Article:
Zack Ryder’s WWE career has been full of ups and downs. Originally debuting in ECW as Brett Majors – one half of the Majors Brothers tag team – his team with Brian Majors (now Curt Hawkins) was fairly nondescript.

The epitome of “white meat, babyface tag team”, their debut match in ECW was as “already in the ring” opponents in May 2007. Jobber opponents who would pick up a shock win over the pairing of Matt Striker and Marcus Cor Von. In the weeks that followed, they’d drop the “s” to become the Major Brothers, before being shifted to SmackDown and thrust into the main event – sort-of – dressing up as Edge and helping him win the World Heavyweight Championship at Armageddon of that year. The Major Brothers were rechristened as Zack Ryder and Curt Hawkins, in an apparently decision from Vince McMahon who was bemused as to why he was promoting a tag team made up of two brothers, who weren’t really brothers.

However, it would be another eighteen months before the rechristened Ryder would break out on his own, following the 2009 Draft Lottery that broke up the former WWE tag team champions. Ryder resurfaced on ECW as a character that was ripped straight out of the Jersey Shore, only more obnoxious. Screaming “woo woo woo” wherever he could, Ryder found himself having established himself as a character, but equally nowhere near any of the company’s main shows. In spite of an angle that saw him “retire” Tommy Dreamer in a loser leaves town match at the end of 2009, the character was going nowhere, and once ECW was shuttered in February 2010, Zack Ryder became synonymous with the word “superstar”. The WWE minor show “Superstars” that is.

Whilst 2010 would be a write-off, 2011 would end up being the best year (so far) of his career. And it all started with YouTube.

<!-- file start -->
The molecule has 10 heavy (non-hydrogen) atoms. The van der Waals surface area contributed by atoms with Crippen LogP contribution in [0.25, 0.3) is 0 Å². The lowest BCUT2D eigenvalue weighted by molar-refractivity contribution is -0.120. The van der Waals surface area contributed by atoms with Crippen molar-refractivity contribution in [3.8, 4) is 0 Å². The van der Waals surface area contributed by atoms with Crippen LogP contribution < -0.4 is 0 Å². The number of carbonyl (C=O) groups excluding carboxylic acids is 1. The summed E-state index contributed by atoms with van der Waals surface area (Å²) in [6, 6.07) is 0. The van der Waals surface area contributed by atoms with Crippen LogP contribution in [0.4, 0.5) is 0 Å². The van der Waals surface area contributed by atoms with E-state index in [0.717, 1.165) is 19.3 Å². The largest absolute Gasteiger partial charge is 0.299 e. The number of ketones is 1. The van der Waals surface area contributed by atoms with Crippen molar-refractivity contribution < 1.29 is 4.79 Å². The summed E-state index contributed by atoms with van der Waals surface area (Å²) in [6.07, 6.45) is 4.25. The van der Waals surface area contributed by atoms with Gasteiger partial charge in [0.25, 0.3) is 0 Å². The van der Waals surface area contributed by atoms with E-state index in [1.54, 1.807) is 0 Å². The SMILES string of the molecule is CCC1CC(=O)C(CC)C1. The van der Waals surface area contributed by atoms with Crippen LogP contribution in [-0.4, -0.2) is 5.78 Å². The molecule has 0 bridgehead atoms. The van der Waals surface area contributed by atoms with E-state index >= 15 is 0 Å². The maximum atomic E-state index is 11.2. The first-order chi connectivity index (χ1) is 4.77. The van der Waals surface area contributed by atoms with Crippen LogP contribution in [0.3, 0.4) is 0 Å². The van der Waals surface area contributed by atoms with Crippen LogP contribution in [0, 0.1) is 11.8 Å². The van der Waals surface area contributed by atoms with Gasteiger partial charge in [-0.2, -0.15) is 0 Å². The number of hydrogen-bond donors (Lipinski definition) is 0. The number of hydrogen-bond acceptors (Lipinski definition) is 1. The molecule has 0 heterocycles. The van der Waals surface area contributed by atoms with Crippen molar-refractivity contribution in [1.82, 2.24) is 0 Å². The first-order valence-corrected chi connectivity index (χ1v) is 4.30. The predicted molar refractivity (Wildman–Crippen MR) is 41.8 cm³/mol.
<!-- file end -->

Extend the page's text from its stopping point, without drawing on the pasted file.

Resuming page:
Having created the channel in October 2010 – days before he was squashed on Raw by Ezekiel Jackson in just forty seconds – Ryder would take a Creative Flip video camera that had been given to him by his parents as a Christmas present, and start producing a weekly video series. Starting February 17, the first episode [] of “Z! True Long Island Story” was little more than him recording himself in the corner of a room, interspersed with footage of him playing with wrestling figures. In the weeks that followed, Ryder would produce new episodes of the show, and would expand his fanbase beyond the fabled Internet Wrestling Community. Despite not being on television in any prominent role, Zack’s name and catchphrase would be chanted at house shows, TV tapings and pay-per-views… and despite only having one piece of merchandise (a basic black t-shirt with a photo of Ryder and his name underneath it), it would become a top seller on

As a result, WWE would slowly but surely add Ryder onto TV in a featured role. In late July, he’d wrestle “The Game” Michael Cole on an episode of Raw, picking up a win in under thirty seconds (that’s not a typo, Cole was forced to wear Triple H’s gear because… reasons. OK, it was as punishment for walking off when Triple H brought back Jim Ross on commentary). Ryder wasn’t exactly treated seriously, with Jim Ross calling out how he could only remember one other time that Ryder had been on WWE’s flagship show before then (he’d had over a dozen prior appearances, including the Ezekiel Jackson squash, plus quick defeats by Daniel Bryan and Sheamus), but you get the idea. Ryder won in short order with a Rough Ryder, against a backdrop of sizable cheers… but anyone thinking that this would become a springboard to success for “Long Island Iced-Z” would be sadly mistaken.

It wouldn’t be until September when Ryder started collecting regular wins on TV; first tagging with Jerry Lawler to beat David Otunga and Michael McGillicutty; before trading wins with US champion Dolph Ziggler in singles and tag team action. Ryder would get another shot at the US title at the Vengeance pay-per-view in October, but after tasting defeat, he’d find himself left off of the following month’s Survivor Series – which was a bad move, considering that the pay-per-view was to be held in New York City.